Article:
Home / Politics / Policy /  India, China agree on bilateral engagement calendar

New Delhi: The Dokalam standoff behind them, India and China have agreed on calendar for bilateral engagement in the coming months.

The agreement was reached during foreign secretary Vijay Gokhale’s visit to Beijing from 23-24 February for diplomatic consultations with senior Chinese officials, an Indian foreign ministry statement said.

Gokhale, who was India’s ambassador to Beijing when the Dokalam standoff took place and is seen as having played a role in its resolution, held talks with the Chinese vice foreign minister Kong Xuanyou, and called on foreign minister Wang Yi and state councillor Yang Jiechi.

“During the consultations, the two sides reviewed recent developments in bilateral relations, including high level exchanges, and discussed the agenda for bilateral engagement in the coming months," the statement said. “Both sides agreed upon the need to expedite various dialogue mechanisms in order to promote multifaceted cooperation across diverse fields of India-China engagement," it said.

“They noted the need to build on the convergences between India and China and address differences on the basis of mutual respect and sensitivity to each other’s concerns, interests and aspirations. Both sides underlined that as two major countries, sound development of relations between India and China is a factor of stability in the world today. The two sides also exchanged views on regional and international issues of common interest," the Indian statement added.

Ties between India and China were rocked by the 73-day long standoff in Bhutan’s Dokalam plateau in June. The faceoff was triggered by Chinese troops trying to construct a road on Bhutanese territory in proximity to India’s vulnerable Chickens neck region—a sliver of territory that links India with its northeast. Bhutanese troops objected to the Chinese move and when the Chinese brushed off the protest, Indian troops stationed on the plateau under a special agreement between India and Bhutan, intervened sparking the standoff that ended on 28 August.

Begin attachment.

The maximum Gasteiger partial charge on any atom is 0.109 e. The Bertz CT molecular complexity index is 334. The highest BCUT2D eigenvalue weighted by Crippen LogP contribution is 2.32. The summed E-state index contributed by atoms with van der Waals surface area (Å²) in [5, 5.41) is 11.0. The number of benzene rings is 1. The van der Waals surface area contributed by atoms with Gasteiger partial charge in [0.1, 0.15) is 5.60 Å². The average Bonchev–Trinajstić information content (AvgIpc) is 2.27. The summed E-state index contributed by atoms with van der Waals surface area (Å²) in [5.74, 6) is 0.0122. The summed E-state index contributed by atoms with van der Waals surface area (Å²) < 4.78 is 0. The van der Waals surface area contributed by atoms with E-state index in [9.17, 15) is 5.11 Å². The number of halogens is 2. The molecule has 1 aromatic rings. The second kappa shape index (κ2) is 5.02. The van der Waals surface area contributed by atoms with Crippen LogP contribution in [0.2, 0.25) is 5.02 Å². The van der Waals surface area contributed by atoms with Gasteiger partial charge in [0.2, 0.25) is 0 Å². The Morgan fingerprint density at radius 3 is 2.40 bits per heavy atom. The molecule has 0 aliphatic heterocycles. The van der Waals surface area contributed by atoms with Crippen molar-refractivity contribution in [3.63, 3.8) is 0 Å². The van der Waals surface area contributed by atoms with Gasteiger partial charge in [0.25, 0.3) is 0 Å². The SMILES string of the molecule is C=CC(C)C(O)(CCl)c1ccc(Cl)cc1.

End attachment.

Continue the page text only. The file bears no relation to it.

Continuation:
The standoff triggered tensions between the Asian giants and it was only after the faceoff ended that New Delhi confirmed a visit to Xiamen by Prime Minister Narendra Modi for the Brics Summit in September.

Following this, Chinese foreign minister Wang Yi visited India in December for the Russia-India-China foreign ministers meet.

Official level dialogues exist in a number of areas including the boundary dispute, that is seen as legacy of the 1962 India-China war.

This year, Modi is likely to meet Chinese President Xi Jinping on the sidelines of the G20 meet in Argentina besides the Brics leaders’ meet in South Africa.

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